So what? How does that help us decide whether to take one more order? Well, it doesn't. We can't make decisions about percents very easily. We need to turn it from a percent into cold hard cash.
Margin is the amount we make per order. If we multiply margin (percent) times the average value of an order (dollars) we'll get a margin in dollars. For the past couple months our average booked order has been worth over $80. 35.71% x $80 is about $30. That means our margin per order is about $30.
Now we have something to sink our teeth into. When we're faced with a choice of whether or not to take one more order, how do we value the decision? How much does it cost to say "No"?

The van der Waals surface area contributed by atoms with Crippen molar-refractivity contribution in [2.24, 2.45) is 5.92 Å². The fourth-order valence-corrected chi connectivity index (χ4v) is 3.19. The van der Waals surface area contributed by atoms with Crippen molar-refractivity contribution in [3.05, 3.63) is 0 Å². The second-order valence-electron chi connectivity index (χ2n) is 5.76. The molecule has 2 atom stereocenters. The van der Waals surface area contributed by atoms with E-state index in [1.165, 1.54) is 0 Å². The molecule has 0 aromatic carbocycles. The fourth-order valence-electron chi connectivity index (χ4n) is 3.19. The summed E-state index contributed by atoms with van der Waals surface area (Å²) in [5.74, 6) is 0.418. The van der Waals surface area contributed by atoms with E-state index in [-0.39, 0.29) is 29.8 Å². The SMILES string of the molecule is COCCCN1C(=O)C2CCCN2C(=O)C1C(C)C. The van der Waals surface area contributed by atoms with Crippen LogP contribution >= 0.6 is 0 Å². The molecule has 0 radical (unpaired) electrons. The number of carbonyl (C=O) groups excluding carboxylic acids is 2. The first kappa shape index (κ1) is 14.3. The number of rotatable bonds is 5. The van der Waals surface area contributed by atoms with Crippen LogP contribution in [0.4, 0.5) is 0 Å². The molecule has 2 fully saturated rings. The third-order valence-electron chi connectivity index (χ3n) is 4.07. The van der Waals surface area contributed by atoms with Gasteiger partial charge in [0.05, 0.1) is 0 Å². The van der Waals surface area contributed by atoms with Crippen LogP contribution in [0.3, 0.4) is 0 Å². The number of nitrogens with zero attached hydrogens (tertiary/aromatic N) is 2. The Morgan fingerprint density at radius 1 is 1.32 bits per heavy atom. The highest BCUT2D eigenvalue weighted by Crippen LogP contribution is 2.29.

The answer is it costs $30.
That number has some big implications. A couple examples can help us put it in perspective.
Let's say a customer rings us at 8:45 pm. The phones are closed, we don't answer. They decide to shop elsewhere. We lose the order. How much did we lose? $30.
A customer rings us at 3:30 pm on Wednesday. We can't take the add-on. They go shop elsewhere. How much did we lose? $30.
This has been a long trip to get to this number, this measly $30 lesson. I took the time because what I explain next usually is often mind blowing. So hold on to your hats, folks.
First Mind Blowing Lesson
In the bookings example: we could have paid someone $29 to work the extra hour after we're closed, from 8-9pm. If they took at least one order we'd still be ahead. Why? Let me put it this way. If I said, "Give me $29 and in one hour I will give you $30," would you take the offer? All day long!
Second Mind Blowing Lesson
The $30 we lost wasn't income. It was profit. Yeah, you're reading that right. Every order makes us $30 profit.
More on that soon.